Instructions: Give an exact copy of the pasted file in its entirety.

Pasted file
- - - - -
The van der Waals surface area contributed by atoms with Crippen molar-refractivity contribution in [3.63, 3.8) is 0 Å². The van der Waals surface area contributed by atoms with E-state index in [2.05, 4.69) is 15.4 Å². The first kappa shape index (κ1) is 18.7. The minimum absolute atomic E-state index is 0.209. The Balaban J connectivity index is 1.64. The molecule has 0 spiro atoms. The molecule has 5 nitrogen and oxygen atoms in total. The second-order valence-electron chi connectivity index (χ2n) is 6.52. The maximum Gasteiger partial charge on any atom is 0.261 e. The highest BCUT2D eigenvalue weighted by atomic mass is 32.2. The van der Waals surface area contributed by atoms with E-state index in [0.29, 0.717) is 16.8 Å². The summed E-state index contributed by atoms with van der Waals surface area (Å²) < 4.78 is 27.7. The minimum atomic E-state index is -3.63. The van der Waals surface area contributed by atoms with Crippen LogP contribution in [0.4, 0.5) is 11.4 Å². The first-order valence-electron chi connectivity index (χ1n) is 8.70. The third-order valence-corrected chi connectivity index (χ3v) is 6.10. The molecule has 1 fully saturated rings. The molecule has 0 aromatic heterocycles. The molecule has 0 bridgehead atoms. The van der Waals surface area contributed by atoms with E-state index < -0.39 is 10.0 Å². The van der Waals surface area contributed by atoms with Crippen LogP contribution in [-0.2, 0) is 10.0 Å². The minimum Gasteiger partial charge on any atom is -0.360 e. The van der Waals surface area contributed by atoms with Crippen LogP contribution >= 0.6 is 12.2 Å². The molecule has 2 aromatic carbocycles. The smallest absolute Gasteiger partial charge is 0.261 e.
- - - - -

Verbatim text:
The van der Waals surface area contributed by atoms with Crippen molar-refractivity contribution in [3.63, 3.8) is 0 Å². The van der Waals surface area contributed by atoms with E-state index in [2.05, 4.69) is 15.4 Å². The first kappa shape index (κ1) is 18.7. The minimum absolute atomic E-state index is 0.209. The Balaban J connectivity index is 1.64. The molecule has 0 spiro atoms. The molecule has 5 nitrogen and oxygen atoms in total. The second-order valence-electron chi connectivity index (χ2n) is 6.52. The maximum Gasteiger partial charge on any atom is 0.261 e. The highest BCUT2D eigenvalue weighted by atomic mass is 32.2. The van der Waals surface area contributed by atoms with E-state index in [0.29, 0.717) is 16.8 Å². The summed E-state index contributed by atoms with van der Waals surface area (Å²) < 4.78 is 27.7. The minimum atomic E-state index is -3.63. The van der Waals surface area contributed by atoms with Crippen LogP contribution in [0.4, 0.5) is 11.4 Å². The first-order valence-electron chi connectivity index (χ1n) is 8.70. The third-order valence-corrected chi connectivity index (χ3v) is 6.10. The molecule has 1 fully saturated rings. The molecule has 0 aromatic heterocycles. The molecule has 0 bridgehead atoms. The van der Waals surface area contributed by atoms with E-state index < -0.39 is 10.0 Å². The van der Waals surface area contributed by atoms with Crippen LogP contribution in [-0.2, 0) is 10.0 Å². The minimum Gasteiger partial charge on any atom is -0.360 e. The van der Waals surface area contributed by atoms with Crippen LogP contribution >= 0.6 is 12.2 Å². The molecule has 2 aromatic carbocycles. The smallest absolute Gasteiger partial charge is 0.261 e.